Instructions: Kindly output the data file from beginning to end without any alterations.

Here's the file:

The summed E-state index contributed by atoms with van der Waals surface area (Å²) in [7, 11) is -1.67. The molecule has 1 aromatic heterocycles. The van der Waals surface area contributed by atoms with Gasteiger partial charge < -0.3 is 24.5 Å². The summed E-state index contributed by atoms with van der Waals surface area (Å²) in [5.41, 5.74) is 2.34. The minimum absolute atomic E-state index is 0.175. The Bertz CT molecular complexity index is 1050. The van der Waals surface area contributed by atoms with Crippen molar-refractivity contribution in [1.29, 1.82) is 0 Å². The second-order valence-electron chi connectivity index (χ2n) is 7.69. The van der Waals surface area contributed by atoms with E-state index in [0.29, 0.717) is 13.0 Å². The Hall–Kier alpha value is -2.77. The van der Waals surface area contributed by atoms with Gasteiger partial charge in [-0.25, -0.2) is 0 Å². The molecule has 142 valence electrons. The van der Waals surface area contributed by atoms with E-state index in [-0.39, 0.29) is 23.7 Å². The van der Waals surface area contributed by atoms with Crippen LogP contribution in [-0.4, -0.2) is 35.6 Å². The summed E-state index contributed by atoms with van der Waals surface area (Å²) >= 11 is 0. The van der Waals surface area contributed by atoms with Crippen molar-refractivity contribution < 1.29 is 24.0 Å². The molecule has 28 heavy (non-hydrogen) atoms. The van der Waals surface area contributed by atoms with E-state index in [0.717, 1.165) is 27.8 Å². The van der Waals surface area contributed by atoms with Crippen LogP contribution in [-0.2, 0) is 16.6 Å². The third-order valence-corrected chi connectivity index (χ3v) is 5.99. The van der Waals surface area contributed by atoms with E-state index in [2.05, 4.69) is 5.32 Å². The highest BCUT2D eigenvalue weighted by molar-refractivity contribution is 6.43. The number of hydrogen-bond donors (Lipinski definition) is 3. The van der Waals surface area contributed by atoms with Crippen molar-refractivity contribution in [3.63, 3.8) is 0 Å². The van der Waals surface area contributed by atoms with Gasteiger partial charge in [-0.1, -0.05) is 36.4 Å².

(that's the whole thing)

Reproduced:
The summed E-state index contributed by atoms with van der Waals surface area (Å²) in [7, 11) is -1.67. The molecule has 1 aromatic heterocycles. The van der Waals surface area contributed by atoms with Gasteiger partial charge < -0.3 is 24.5 Å². The summed E-state index contributed by atoms with van der Waals surface area (Å²) in [5.41, 5.74) is 2.34. The minimum absolute atomic E-state index is 0.175. The Bertz CT molecular complexity index is 1050. The van der Waals surface area contributed by atoms with Crippen molar-refractivity contribution in [1.29, 1.82) is 0 Å². The second-order valence-electron chi connectivity index (χ2n) is 7.69. The van der Waals surface area contributed by atoms with E-state index in [0.29, 0.717) is 13.0 Å². The Hall–Kier alpha value is -2.77. The van der Waals surface area contributed by atoms with Gasteiger partial charge in [-0.25, -0.2) is 0 Å². The molecule has 142 valence electrons. The van der Waals surface area contributed by atoms with E-state index in [-0.39, 0.29) is 23.7 Å². The van der Waals surface area contributed by atoms with Crippen LogP contribution in [-0.4, -0.2) is 35.6 Å². The summed E-state index contributed by atoms with van der Waals surface area (Å²) >= 11 is 0. The van der Waals surface area contributed by atoms with Crippen molar-refractivity contribution < 1.29 is 24.0 Å². The molecule has 28 heavy (non-hydrogen) atoms. The van der Waals surface area contributed by atoms with E-state index in [0.717, 1.165) is 27.8 Å². The van der Waals surface area contributed by atoms with Crippen LogP contribution in [-0.2, 0) is 16.6 Å². The third-order valence-corrected chi connectivity index (χ3v) is 5.99. The van der Waals surface area contributed by atoms with E-state index in [2.05, 4.69) is 5.32 Å². The highest BCUT2D eigenvalue weighted by molar-refractivity contribution is 6.43. The number of hydrogen-bond donors (Lipinski definition) is 3. The van der Waals surface area contributed by atoms with Crippen molar-refractivity contribution in [3.63, 3.8) is 0 Å². The van der Waals surface area contributed by atoms with Gasteiger partial charge in [-0.1, -0.05) is 36.4 Å².